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Rochelle Walensky, director of the U.S. Centers for Disease Control and Prevention, participates in a panel discussion during the Milken Institute Global Conference in Beverly Hills, Calif., on May 4, 2022.

Rochelle Walensky, director of the U.S. Centers for Disease Control and Prevention, participates in a panel discussion during the Milken Institute Global Conference in Beverly Hills, Calif., on May 4, 2022. (Lauren Justice/Bloomberg)

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COVID-19 hospitalizations are rising among babies under 6 months old, and the U.S. Centers for Disease Control and Prevention is urging mothers to get vaccinated to reduce the risk of infection in those not yet eligible for shots, Director Rochelle Walensky said.

"We're seeing more and more of those younger babies getting hospitalized," Walensky said in an exclusive interview at CDC's headquarters in Atlanta. "That's really where we're trying to do some work now because we think we can prevent those by getting mom vaccinated."

Walensky, who just recovered from a COVID-19 infection and subsequent post-treatment rebound, spoke in advance of the release of an agency report that examines an increase in the rate of hospitalizations among infants. The infectious disease expert said that in recent months, children younger than 6 months old have faced the second-highest rate of hospitalization across all age groups, trailing only behind those ages 65 and up.

While the elderly and people with weak immune systems remain at highest risk of COVID hospitalization, they can get vaccinated, unlike the very youngest patients. Walensky didn't cite figures from the study, which will be released on Thursday in CDC's Morbidity and Mortality Weekly Report.

Publicly available CDC data show hospitalizations of children under 5 years of age have remained persistent throughout the pandemic, rising during big waves of the virus. In the week ending Oct. 29, 46 children under 5 were hospitalized with COVID-19, the CDC said, more than double the number of kids aged 5 to 17.

The CDC is preparing to encourage pregnant people to receive the new bivalent COVID vaccines that protect against two highly infectious omicron strains, BA.4 and BA.5. "We know that those antibodies will transfer to the baby," Walensky said. "It'll actually help protect the infant."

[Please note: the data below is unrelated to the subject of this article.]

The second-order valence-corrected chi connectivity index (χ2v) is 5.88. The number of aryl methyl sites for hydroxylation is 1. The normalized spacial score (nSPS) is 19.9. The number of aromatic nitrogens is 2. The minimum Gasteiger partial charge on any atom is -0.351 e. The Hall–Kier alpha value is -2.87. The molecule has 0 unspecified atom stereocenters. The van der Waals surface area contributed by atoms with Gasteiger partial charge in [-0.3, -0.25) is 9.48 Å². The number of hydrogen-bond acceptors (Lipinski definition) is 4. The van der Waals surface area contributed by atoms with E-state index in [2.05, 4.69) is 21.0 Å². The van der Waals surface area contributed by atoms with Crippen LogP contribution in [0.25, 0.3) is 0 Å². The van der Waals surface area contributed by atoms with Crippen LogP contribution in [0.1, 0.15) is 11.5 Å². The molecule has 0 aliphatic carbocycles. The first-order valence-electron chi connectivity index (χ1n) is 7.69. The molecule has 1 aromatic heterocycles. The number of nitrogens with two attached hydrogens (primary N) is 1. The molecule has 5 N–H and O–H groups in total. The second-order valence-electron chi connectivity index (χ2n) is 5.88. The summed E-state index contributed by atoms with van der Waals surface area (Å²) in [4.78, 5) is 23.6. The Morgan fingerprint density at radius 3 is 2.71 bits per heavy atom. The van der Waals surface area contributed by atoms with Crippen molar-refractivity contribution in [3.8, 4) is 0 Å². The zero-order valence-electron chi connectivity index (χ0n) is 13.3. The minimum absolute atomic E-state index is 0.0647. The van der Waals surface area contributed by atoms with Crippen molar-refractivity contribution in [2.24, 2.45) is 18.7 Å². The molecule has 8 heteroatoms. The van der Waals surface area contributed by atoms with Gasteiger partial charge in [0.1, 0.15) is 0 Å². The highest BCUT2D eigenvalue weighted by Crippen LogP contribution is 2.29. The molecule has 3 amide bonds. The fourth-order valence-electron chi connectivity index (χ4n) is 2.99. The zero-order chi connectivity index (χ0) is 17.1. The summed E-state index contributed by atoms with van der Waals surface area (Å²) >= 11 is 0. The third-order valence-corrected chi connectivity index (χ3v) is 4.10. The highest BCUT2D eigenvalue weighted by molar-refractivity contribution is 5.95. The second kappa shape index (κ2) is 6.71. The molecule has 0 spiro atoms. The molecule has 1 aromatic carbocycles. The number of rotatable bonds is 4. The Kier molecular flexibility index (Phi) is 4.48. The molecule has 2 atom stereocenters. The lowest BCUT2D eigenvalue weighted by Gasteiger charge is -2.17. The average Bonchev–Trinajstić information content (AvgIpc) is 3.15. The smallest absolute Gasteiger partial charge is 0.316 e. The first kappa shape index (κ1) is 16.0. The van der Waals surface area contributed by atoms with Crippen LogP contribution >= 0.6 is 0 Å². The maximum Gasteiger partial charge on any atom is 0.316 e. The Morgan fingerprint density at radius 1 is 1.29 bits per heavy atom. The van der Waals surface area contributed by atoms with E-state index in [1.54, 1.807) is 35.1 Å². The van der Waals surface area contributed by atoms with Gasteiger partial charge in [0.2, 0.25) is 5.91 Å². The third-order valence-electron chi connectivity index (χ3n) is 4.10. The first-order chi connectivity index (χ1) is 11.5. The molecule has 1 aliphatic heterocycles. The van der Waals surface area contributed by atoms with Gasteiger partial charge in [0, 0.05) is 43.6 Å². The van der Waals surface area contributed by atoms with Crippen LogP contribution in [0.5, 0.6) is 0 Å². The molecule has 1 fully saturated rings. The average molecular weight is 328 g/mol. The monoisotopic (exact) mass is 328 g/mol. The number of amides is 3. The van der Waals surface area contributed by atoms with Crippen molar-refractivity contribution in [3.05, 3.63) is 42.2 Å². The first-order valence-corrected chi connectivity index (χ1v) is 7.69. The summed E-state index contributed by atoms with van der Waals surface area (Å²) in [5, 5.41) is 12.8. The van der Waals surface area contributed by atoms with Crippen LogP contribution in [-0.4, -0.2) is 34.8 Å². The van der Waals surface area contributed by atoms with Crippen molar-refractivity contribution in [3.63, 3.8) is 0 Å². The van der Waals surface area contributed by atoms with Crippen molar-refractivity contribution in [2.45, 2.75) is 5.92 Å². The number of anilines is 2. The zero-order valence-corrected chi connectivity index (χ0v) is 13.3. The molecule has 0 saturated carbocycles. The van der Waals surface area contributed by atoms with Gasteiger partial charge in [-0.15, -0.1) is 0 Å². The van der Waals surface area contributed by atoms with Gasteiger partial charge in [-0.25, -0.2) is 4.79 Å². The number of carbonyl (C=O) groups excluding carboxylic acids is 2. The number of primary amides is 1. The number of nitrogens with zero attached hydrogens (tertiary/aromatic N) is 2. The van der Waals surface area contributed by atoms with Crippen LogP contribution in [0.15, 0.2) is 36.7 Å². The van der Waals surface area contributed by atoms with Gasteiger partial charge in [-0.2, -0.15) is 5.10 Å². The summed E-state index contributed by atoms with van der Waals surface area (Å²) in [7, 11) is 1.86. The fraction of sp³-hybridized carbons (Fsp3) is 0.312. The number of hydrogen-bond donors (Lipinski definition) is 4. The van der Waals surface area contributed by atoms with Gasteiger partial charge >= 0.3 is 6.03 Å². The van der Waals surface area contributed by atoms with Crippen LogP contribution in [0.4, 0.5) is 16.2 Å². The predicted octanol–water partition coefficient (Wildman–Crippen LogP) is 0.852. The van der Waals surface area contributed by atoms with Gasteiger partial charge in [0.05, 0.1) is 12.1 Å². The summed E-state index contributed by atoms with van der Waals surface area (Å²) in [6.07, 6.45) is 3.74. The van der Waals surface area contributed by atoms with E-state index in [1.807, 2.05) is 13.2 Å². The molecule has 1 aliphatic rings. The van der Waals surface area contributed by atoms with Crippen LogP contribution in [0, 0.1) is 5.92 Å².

One study showed that when pregnant women had two doses of an mRNA COVID vaccine, the kind made by Pfizer and Moderna, there was a reduction in the risk of hospitalization with COVID for babies under 6 months of age.

Uptake of Pfizer and Moderna's bivalent shots has been strikingly low among adults so far, with only about 5% of those between the ages of 24 and 49 having received the new boosters, Walensky said. The CDC will seek to reinvigorate the effort to vaccinate all eligible children 6 months and older.

"We have seen relatively low vaccination rates in our 6 months to 5-year-olds, even our 5-to-11 and our 12- to 17-year-olds," she said. "One of the most important things that you can do is to get your children vaccinated."

COVID isn't the only threat young children face this fall and winter. U.S. health-systems and children's hospitals are currently grappling with a wave of respiratory viruses, including influenza and respiratory syncytial virus, or RSV.

"We are right now seeing a lot of RSV earlier in the season than we normally would and probably more hospitalizations related to the fact that there were several years' worth of children who didn't get that exposure," Walensky said.

Though RSV immunizations haven't yet been approved by regulators, a recent study from Pfizer, which has an experimental candidate in development, suggests that vaccinating pregnant people against RSV can protect their newborns from infection.

Until an RSV shot is available, Walensky said, masking and improving indoor ventilation will help prevent the spread of disease among children. Already in the Southeast, the CDC is seeing RSV-related hospitalizations begin to decline.

The latest COVID, RSV and influenza strains that caused an early surge in pediatric cases don't appear to result in more severe disease, Walensky said. The wave of infections is more likely a reflection of children's naive immune systems after years of masking and social distancing due to the pandemic, she said.

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